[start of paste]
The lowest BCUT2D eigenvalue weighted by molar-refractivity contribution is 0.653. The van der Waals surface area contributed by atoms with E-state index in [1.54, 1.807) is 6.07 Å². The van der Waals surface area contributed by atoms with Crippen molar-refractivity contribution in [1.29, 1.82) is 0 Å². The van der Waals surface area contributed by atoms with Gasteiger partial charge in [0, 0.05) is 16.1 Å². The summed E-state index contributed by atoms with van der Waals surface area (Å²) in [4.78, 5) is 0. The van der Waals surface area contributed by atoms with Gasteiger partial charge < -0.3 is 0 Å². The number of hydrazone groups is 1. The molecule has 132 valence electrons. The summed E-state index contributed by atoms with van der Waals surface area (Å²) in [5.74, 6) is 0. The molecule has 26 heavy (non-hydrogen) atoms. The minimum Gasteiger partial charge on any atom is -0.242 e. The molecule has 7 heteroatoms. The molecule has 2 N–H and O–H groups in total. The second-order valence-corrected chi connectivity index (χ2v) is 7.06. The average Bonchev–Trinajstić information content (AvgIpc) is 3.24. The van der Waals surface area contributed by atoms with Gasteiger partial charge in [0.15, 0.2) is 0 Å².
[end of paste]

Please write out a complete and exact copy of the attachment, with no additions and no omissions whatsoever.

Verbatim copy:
The lowest BCUT2D eigenvalue weighted by molar-refractivity contribution is 0.653. The van der Waals surface area contributed by atoms with E-state index in [1.54, 1.807) is 6.07 Å². The van der Waals surface area contributed by atoms with Crippen molar-refractivity contribution in [1.29, 1.82) is 0 Å². The van der Waals surface area contributed by atoms with Gasteiger partial charge in [0, 0.05) is 16.1 Å². The summed E-state index contributed by atoms with van der Waals surface area (Å²) in [4.78, 5) is 0. The van der Waals surface area contributed by atoms with Gasteiger partial charge < -0.3 is 0 Å². The number of hydrazone groups is 1. The molecule has 132 valence electrons. The summed E-state index contributed by atoms with van der Waals surface area (Å²) in [5.74, 6) is 0. The molecule has 26 heavy (non-hydrogen) atoms. The minimum Gasteiger partial charge on any atom is -0.242 e. The molecule has 7 heteroatoms. The molecule has 2 N–H and O–H groups in total. The second-order valence-corrected chi connectivity index (χ2v) is 7.06. The average Bonchev–Trinajstić information content (AvgIpc) is 3.24. The van der Waals surface area contributed by atoms with Gasteiger partial charge in [0.15, 0.2) is 0 Å².